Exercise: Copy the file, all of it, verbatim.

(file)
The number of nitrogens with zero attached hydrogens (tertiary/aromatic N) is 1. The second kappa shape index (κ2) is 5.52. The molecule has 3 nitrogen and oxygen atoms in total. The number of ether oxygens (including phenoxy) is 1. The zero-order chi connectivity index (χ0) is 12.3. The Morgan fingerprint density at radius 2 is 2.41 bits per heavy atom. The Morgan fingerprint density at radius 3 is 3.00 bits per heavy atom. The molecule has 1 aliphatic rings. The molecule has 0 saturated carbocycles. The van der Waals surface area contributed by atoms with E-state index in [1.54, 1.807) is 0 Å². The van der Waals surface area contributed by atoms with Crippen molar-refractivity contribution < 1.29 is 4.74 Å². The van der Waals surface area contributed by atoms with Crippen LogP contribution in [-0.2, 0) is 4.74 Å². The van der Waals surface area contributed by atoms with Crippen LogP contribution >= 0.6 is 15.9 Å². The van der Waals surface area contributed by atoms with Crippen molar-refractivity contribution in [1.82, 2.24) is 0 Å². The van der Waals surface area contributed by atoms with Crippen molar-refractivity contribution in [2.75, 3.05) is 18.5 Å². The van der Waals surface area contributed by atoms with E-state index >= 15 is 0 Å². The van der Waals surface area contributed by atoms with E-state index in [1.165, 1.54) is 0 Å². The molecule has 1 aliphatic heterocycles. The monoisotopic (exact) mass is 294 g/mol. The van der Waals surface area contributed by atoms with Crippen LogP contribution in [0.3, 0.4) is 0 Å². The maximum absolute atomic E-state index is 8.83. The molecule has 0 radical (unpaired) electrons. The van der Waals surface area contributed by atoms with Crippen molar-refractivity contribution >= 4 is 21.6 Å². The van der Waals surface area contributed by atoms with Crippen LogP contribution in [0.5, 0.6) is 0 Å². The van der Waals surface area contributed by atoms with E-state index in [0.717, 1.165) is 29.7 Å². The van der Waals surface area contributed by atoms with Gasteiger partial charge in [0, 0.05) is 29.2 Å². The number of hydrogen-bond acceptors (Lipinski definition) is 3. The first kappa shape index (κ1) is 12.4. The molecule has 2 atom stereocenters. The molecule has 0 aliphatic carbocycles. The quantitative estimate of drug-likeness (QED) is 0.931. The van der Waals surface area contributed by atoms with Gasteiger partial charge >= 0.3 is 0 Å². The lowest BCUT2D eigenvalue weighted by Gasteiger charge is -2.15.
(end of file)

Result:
The number of nitrogens with zero attached hydrogens (tertiary/aromatic N) is 1. The second kappa shape index (κ2) is 5.52. The molecule has 3 nitrogen and oxygen atoms in total. The number of ether oxygens (including phenoxy) is 1. The zero-order chi connectivity index (χ0) is 12.3. The Morgan fingerprint density at radius 2 is 2.41 bits per heavy atom. The Morgan fingerprint density at radius 3 is 3.00 bits per heavy atom. The molecule has 1 aliphatic rings. The molecule has 0 saturated carbocycles. The van der Waals surface area contributed by atoms with E-state index in [1.54, 1.807) is 0 Å². The van der Waals surface area contributed by atoms with Crippen molar-refractivity contribution < 1.29 is 4.74 Å². The van der Waals surface area contributed by atoms with Crippen LogP contribution in [-0.2, 0) is 4.74 Å². The van der Waals surface area contributed by atoms with Crippen LogP contribution >= 0.6 is 15.9 Å². The van der Waals surface area contributed by atoms with Crippen molar-refractivity contribution in [1.82, 2.24) is 0 Å². The van der Waals surface area contributed by atoms with Crippen molar-refractivity contribution in [2.75, 3.05) is 18.5 Å². The van der Waals surface area contributed by atoms with E-state index >= 15 is 0 Å². The van der Waals surface area contributed by atoms with E-state index in [1.165, 1.54) is 0 Å². The molecule has 1 aliphatic heterocycles. The monoisotopic (exact) mass is 294 g/mol. The van der Waals surface area contributed by atoms with Crippen LogP contribution in [0.3, 0.4) is 0 Å². The maximum absolute atomic E-state index is 8.83. The molecule has 0 radical (unpaired) electrons. The van der Waals surface area contributed by atoms with Crippen molar-refractivity contribution >= 4 is 21.6 Å². The van der Waals surface area contributed by atoms with Crippen LogP contribution in [0.5, 0.6) is 0 Å². The van der Waals surface area contributed by atoms with E-state index in [0.717, 1.165) is 29.7 Å². The van der Waals surface area contributed by atoms with Gasteiger partial charge in [0, 0.05) is 29.2 Å². The number of hydrogen-bond acceptors (Lipinski definition) is 3. The first kappa shape index (κ1) is 12.4. The molecule has 2 atom stereocenters. The molecule has 0 aliphatic carbocycles. The quantitative estimate of drug-likeness (QED) is 0.931. The van der Waals surface area contributed by atoms with Gasteiger partial charge >= 0.3 is 0 Å². The lowest BCUT2D eigenvalue weighted by Gasteiger charge is -2.15.